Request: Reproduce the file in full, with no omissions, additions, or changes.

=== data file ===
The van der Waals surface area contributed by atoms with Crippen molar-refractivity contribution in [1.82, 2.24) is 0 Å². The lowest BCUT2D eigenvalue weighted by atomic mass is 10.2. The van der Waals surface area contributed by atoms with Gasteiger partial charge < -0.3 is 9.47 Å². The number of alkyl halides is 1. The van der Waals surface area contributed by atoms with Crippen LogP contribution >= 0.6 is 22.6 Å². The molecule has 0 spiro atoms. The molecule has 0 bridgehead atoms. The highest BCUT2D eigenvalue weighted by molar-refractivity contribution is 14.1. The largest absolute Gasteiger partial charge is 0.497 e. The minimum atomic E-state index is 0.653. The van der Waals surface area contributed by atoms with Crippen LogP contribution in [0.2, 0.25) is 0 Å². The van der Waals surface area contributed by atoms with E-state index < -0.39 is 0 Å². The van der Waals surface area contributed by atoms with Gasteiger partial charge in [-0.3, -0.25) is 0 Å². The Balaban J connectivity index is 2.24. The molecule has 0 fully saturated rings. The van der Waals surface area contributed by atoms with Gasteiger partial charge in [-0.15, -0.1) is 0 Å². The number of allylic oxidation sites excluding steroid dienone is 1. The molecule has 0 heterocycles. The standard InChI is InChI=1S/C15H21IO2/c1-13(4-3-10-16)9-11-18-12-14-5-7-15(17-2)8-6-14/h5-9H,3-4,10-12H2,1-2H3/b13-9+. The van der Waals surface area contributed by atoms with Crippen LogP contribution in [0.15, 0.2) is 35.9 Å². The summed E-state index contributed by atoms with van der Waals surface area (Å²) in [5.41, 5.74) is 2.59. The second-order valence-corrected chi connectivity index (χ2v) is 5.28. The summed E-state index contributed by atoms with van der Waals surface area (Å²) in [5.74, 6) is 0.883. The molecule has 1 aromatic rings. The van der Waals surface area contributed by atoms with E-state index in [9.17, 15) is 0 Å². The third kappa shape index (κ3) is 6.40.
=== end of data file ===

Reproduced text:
The van der Waals surface area contributed by atoms with Crippen molar-refractivity contribution in [1.82, 2.24) is 0 Å². The lowest BCUT2D eigenvalue weighted by atomic mass is 10.2. The van der Waals surface area contributed by atoms with Gasteiger partial charge < -0.3 is 9.47 Å². The number of alkyl halides is 1. The van der Waals surface area contributed by atoms with Crippen LogP contribution >= 0.6 is 22.6 Å². The molecule has 0 spiro atoms. The molecule has 0 bridgehead atoms. The highest BCUT2D eigenvalue weighted by molar-refractivity contribution is 14.1. The largest absolute Gasteiger partial charge is 0.497 e. The minimum atomic E-state index is 0.653. The van der Waals surface area contributed by atoms with Crippen LogP contribution in [0.2, 0.25) is 0 Å². The van der Waals surface area contributed by atoms with E-state index < -0.39 is 0 Å². The van der Waals surface area contributed by atoms with Gasteiger partial charge in [-0.3, -0.25) is 0 Å². The Balaban J connectivity index is 2.24. The molecule has 0 fully saturated rings. The van der Waals surface area contributed by atoms with Gasteiger partial charge in [-0.15, -0.1) is 0 Å². The number of allylic oxidation sites excluding steroid dienone is 1. The molecule has 0 heterocycles. The standard InChI is InChI=1S/C15H21IO2/c1-13(4-3-10-16)9-11-18-12-14-5-7-15(17-2)8-6-14/h5-9H,3-4,10-12H2,1-2H3/b13-9+. The van der Waals surface area contributed by atoms with Crippen LogP contribution in [0.15, 0.2) is 35.9 Å². The summed E-state index contributed by atoms with van der Waals surface area (Å²) in [5.41, 5.74) is 2.59. The second-order valence-corrected chi connectivity index (χ2v) is 5.28. The summed E-state index contributed by atoms with van der Waals surface area (Å²) in [5.74, 6) is 0.883. The molecule has 1 aromatic rings. The van der Waals surface area contributed by atoms with E-state index in [9.17, 15) is 0 Å². The third kappa shape index (κ3) is 6.40.